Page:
5 Techniques to Get the Interview Faster

got the job

When you ask around about “how do you apply for jobs,” the majority of people would answer a variation of: “I go to a [job-board website] and apply to as many jobs as possible.” The numbers game might work for some but at the end of the day it’s a lot of wasted energy for little results.

Getting an interview at your dream company is a hard task, but if you choose quality over quantity, the results will be rewarding. Also, from an employer’s point of view we can assure you that the whole experience will be more pleasant for both sides.

Try a One Page, Job-specific Resume

One of the first steps of getting your interview is creating a resume. When reviewing resumes we often see two main problems: they’re too long and not they’re not optimized for a job.

When it comes to length, there are a lot of discussions about it but there’s no “one-size-fits-all” answer. It depends on the industry or a job you’re applying for. But if you’ve never tried to fit your resume to a single page and you like the idea, you should try it. You’ve probably heard that recruiters spend around 6 seconds reviewing a resume. It’s highly unlikely they’ll skim through all of your 3 pages. If the first page can catch their eye that’s all they need. So if you use a one page resume and if you do it right, you’ll be closer to landing your interview.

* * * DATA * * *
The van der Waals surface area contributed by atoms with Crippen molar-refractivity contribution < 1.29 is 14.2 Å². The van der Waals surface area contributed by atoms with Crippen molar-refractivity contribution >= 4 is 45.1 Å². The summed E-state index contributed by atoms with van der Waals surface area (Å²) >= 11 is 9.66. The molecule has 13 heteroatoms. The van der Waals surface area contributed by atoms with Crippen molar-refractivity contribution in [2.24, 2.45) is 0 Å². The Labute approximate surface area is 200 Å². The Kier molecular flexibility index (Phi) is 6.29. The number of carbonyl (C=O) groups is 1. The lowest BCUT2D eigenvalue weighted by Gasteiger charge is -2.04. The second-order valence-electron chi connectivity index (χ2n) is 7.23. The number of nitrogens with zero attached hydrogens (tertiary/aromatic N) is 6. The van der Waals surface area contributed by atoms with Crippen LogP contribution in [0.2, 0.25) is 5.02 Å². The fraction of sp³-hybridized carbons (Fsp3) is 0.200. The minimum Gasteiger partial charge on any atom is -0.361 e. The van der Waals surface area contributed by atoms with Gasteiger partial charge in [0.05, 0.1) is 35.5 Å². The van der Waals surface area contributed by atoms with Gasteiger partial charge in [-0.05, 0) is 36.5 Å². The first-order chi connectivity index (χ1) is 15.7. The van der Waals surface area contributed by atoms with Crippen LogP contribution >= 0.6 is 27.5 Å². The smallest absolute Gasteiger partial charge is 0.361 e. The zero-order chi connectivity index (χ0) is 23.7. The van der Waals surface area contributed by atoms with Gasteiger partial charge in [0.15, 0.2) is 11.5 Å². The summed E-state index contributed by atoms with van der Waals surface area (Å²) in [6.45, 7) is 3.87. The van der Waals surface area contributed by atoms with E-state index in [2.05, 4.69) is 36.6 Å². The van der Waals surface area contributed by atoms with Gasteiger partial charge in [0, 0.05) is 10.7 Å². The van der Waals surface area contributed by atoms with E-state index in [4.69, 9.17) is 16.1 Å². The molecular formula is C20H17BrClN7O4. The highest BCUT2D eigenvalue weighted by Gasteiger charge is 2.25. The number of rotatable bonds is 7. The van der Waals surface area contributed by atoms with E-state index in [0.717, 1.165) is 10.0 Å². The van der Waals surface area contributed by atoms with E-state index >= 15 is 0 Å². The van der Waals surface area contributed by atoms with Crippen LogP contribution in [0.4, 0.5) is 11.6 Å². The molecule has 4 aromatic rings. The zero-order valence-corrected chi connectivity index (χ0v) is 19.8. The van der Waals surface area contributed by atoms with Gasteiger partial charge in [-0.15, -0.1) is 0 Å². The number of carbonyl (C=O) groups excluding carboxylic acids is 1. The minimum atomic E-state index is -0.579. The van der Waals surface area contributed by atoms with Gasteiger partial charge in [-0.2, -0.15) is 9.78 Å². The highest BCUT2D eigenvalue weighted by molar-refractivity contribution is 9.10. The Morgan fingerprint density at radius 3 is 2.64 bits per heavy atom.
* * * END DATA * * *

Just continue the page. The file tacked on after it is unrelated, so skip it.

The second part of this point is making your resume job-specific. There are a few elements to this. Firstly, find the company you like and answer this question for yourself: “Why do I want to work at this company?” And if the answer’s exciting, your whole application experience will be much better.

Secondly, look at the description of the job they’re offering. Write down all the keywords that describe any soft or hard skills, level of experience, tools, or industry. Then incorporate those keywords into your resume.

Lastly, mirror their language. To be able to do this though, you’ll need to read their blog, about page, and even social media accounts. This way you’ll be able to see patterns and you’ll be able to tell whether they use a friendly tone, or a more conservative one. Then, apply the same voice into your resume.

This will help you create a successful resume you’ll feel proud of.

Personalize the Email